PCA National Advisory Board Member and Coach of the Golden State Warriors Steve Kerr commented on this critical step, “It took some time for everyone to come to grips with this.  But the NBA coming to a halt helped a lot of people come to grips. It was one of the tipping points where society knew who serious this was.”

If you happened to catch Adam Silver’s explanation of his decision and subsequent decisions he has made, you will see his calm yet optimistic style of communicating.  “I’m optimistic by nature, and I want to believe that we’re going to be able to salvage at least some portions of this season,” Silver said in a recent interview.  

‘Bounded’ Optimism – demonstrating an optimistic confidence that is balanced by realism is a helpful leadership trait in times of crisis. 

Adam Silver has navigated the choppy waters of a multi-billion dollar global business, with a range of constituents from dozens of team owners, to a thriving players’ union, to global media partners and interests.  He succeeds, in part, by understanding the perspectives of these stakeholders and speaking to their needs.

Youth and high school sports leaders also can benefit by considering the varying perspectives of coaches, parents, and athletes.  While our kids are frustrated and hurt by the unfair nature of a faceless virus, parents may feel the stress of working from home with restless kids despite uncertainties with their own job and career.  Coaches may be faced with the loss of an opportunity to coach the best team they’ve had in years. Recognizing these different emotions of your constituents, and communicating that back to those people is an effective skill for leaders.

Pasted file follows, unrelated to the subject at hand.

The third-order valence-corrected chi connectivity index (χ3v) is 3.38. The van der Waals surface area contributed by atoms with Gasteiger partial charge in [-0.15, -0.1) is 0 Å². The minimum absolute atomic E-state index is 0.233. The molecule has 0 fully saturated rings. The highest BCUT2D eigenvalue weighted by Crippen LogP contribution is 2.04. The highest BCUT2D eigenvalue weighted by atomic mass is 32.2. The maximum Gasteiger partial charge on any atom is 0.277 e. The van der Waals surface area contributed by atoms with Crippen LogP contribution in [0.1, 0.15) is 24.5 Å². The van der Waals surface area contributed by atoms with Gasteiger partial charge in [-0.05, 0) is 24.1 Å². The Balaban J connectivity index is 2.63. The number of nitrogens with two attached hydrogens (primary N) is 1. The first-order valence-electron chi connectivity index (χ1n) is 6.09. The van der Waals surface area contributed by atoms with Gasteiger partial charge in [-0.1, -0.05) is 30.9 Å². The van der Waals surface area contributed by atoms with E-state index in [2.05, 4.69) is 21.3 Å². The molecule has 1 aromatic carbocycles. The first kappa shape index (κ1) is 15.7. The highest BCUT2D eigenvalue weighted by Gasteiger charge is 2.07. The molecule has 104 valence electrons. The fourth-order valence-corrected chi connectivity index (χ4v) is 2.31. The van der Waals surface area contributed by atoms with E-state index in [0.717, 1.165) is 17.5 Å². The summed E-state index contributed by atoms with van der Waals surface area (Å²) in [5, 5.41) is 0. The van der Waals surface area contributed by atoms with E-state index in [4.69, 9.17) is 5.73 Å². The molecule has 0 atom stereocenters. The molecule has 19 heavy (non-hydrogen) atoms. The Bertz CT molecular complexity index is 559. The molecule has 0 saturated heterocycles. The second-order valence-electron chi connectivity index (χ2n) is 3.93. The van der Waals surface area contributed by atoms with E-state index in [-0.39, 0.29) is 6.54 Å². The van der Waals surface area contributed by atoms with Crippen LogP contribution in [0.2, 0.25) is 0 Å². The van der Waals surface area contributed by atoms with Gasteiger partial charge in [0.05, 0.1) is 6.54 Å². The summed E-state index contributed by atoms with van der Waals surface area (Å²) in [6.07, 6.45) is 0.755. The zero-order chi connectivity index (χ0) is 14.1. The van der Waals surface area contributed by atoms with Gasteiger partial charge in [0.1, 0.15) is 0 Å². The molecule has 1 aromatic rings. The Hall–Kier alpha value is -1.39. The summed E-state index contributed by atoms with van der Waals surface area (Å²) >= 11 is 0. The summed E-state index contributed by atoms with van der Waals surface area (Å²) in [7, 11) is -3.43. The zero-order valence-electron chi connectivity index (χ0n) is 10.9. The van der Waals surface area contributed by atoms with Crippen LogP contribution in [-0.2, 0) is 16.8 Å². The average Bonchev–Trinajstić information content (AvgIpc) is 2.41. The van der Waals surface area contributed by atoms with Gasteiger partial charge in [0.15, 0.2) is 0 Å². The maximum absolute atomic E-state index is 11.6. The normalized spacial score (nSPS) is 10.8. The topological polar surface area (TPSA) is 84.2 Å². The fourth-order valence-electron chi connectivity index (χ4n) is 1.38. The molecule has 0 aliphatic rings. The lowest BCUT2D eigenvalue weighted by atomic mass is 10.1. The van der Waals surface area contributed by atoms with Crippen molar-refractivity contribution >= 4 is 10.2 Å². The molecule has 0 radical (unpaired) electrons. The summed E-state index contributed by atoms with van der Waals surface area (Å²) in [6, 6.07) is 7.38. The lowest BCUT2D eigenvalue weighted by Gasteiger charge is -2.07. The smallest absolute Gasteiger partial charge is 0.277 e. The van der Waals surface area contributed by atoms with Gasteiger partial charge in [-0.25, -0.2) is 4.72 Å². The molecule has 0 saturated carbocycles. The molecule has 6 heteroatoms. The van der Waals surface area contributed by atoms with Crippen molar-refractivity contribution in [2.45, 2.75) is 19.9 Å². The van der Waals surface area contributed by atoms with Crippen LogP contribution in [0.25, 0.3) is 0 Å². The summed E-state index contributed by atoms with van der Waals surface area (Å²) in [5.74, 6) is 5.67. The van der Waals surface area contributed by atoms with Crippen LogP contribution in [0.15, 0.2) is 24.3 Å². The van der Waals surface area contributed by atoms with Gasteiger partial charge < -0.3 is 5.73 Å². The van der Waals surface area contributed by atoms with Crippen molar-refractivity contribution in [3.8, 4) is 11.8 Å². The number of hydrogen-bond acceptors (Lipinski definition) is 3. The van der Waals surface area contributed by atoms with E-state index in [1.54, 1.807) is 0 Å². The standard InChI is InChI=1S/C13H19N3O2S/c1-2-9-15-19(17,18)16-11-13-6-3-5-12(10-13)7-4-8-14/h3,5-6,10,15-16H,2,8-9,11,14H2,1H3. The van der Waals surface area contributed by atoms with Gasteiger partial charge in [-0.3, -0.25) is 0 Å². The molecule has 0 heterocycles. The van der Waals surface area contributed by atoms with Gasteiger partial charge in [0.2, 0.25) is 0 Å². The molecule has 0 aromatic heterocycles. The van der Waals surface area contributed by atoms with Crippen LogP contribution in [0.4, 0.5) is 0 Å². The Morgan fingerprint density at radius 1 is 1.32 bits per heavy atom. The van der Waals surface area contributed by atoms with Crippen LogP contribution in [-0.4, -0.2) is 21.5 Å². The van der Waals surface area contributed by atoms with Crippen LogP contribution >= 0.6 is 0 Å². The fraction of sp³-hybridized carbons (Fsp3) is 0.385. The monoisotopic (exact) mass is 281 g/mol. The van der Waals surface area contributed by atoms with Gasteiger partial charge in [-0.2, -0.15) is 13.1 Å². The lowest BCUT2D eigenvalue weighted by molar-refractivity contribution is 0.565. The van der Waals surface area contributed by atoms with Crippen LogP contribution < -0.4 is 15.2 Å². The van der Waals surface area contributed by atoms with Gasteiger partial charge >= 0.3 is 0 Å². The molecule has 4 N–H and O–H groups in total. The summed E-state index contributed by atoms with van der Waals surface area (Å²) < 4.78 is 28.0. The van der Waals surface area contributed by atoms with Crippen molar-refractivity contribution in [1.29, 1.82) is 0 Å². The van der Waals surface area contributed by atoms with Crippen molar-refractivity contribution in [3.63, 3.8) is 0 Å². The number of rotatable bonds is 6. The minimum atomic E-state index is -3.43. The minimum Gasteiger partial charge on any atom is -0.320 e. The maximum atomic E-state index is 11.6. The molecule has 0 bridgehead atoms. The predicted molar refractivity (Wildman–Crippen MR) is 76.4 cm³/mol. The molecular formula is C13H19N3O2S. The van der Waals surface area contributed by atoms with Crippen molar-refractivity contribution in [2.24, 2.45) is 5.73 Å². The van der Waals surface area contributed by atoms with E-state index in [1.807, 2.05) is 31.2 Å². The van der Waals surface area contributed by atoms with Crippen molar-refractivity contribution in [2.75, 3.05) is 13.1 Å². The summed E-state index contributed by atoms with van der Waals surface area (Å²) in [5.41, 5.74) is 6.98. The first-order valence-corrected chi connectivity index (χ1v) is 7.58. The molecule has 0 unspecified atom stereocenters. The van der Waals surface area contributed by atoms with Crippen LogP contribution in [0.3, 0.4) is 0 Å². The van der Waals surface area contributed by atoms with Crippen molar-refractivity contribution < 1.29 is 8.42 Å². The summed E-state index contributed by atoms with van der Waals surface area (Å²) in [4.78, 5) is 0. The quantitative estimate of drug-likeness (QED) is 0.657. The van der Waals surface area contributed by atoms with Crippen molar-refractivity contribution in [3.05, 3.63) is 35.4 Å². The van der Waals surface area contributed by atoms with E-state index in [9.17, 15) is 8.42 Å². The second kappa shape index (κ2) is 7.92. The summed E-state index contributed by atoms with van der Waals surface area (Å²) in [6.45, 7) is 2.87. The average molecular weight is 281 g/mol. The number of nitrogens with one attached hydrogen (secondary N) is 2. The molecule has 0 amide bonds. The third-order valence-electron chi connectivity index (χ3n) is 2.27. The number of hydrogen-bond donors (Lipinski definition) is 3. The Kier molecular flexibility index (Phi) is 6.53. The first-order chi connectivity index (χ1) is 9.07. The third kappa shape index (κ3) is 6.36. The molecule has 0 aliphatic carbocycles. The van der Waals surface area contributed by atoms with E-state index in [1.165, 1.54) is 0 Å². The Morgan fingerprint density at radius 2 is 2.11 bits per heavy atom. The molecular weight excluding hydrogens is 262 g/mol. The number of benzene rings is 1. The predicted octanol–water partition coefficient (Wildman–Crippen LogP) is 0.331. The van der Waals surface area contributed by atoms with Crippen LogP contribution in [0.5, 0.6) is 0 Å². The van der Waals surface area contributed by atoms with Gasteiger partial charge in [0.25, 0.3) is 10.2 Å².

Empathy for different constituents – Consider the different stress scenarios for all of your community members—coaches, parents, and young athletes—and reflect those back through your communications and interactions. 
Given that so much of the current situation remains unknown, leaders will continue to carry this burden as they navigate decisions without complete information.  Leaders need to recognize their own stress levels and make sure to attend to them. It’s time to commit to the concept of focusing on only what you can control, and taking the time to attend to your own health and well-being through sleep, nutrition and exercise.  

Don’t Ignore Your Own Needs – Leaders can only be at their best by ensuring they are aware of their own stress amidst the chaotic environments.  Take the time needed for your own well-being. 

Leadership is ultimately about making a positive difference in the lives of your community.  Leading in good times is not easy, but it is significantly easier than when times are difficult.  Re-frame this opportunity to consider your own traits and characteristics and see if any of the above ideas can help add to your leadership style during this unique and challenging crisis.